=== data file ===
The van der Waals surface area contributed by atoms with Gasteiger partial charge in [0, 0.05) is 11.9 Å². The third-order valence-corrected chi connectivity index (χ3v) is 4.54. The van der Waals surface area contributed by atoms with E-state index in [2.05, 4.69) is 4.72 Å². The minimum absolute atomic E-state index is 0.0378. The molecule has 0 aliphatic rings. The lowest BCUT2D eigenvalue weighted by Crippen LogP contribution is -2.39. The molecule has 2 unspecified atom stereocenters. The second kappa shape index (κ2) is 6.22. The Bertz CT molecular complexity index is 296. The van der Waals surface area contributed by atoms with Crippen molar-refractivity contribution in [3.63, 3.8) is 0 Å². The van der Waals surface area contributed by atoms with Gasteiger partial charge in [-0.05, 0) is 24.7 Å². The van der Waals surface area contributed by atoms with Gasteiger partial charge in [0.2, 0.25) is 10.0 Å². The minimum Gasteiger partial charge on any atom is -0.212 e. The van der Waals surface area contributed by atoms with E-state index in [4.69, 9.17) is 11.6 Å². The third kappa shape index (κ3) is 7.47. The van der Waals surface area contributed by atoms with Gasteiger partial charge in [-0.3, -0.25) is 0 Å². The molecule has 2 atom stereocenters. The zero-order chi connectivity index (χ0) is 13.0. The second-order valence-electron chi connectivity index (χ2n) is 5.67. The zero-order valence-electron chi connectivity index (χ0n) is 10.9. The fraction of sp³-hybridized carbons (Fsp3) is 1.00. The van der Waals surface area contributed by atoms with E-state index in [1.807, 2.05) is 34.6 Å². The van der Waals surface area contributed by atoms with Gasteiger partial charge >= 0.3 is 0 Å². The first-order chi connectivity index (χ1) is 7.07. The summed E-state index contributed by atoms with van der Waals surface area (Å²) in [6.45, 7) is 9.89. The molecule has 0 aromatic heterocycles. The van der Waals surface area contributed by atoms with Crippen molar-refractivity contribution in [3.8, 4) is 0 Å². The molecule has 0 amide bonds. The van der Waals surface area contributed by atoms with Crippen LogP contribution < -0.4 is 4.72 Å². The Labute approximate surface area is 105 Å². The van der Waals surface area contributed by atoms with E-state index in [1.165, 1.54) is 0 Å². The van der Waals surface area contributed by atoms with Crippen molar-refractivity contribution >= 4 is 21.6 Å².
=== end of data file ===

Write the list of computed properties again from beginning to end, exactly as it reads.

The van der Waals surface area contributed by atoms with Gasteiger partial charge in [0, 0.05) is 11.9 Å². The third-order valence-corrected chi connectivity index (χ3v) is 4.54. The van der Waals surface area contributed by atoms with E-state index in [2.05, 4.69) is 4.72 Å². The minimum absolute atomic E-state index is 0.0378. The molecule has 0 aliphatic rings. The lowest BCUT2D eigenvalue weighted by Crippen LogP contribution is -2.39. The molecule has 2 unspecified atom stereocenters. The second kappa shape index (κ2) is 6.22. The Bertz CT molecular complexity index is 296. The van der Waals surface area contributed by atoms with Crippen molar-refractivity contribution in [3.63, 3.8) is 0 Å². The van der Waals surface area contributed by atoms with Gasteiger partial charge in [-0.05, 0) is 24.7 Å². The van der Waals surface area contributed by atoms with Gasteiger partial charge in [0.2, 0.25) is 10.0 Å². The minimum Gasteiger partial charge on any atom is -0.212 e. The van der Waals surface area contributed by atoms with E-state index in [4.69, 9.17) is 11.6 Å². The third kappa shape index (κ3) is 7.47. The van der Waals surface area contributed by atoms with Gasteiger partial charge in [-0.3, -0.25) is 0 Å². The molecule has 2 atom stereocenters. The zero-order chi connectivity index (χ0) is 13.0. The second-order valence-electron chi connectivity index (χ2n) is 5.67. The zero-order valence-electron chi connectivity index (χ0n) is 10.9. The fraction of sp³-hybridized carbons (Fsp3) is 1.00. The van der Waals surface area contributed by atoms with E-state index in [1.807, 2.05) is 34.6 Å². The van der Waals surface area contributed by atoms with Gasteiger partial charge >= 0.3 is 0 Å². The first-order chi connectivity index (χ1) is 7.07. The summed E-state index contributed by atoms with van der Waals surface area (Å²) in [6.45, 7) is 9.89. The molecule has 0 aromatic heterocycles. The van der Waals surface area contributed by atoms with Crippen molar-refractivity contribution in [3.8, 4) is 0 Å². The molecule has 0 amide bonds. The van der Waals surface area contributed by atoms with Crippen LogP contribution < -0.4 is 4.72 Å². The Labute approximate surface area is 105 Å². The van der Waals surface area contributed by atoms with E-state index in [1.165, 1.54) is 0 Å². The van der Waals surface area contributed by atoms with Crippen molar-refractivity contribution >= 4 is 21.6 Å².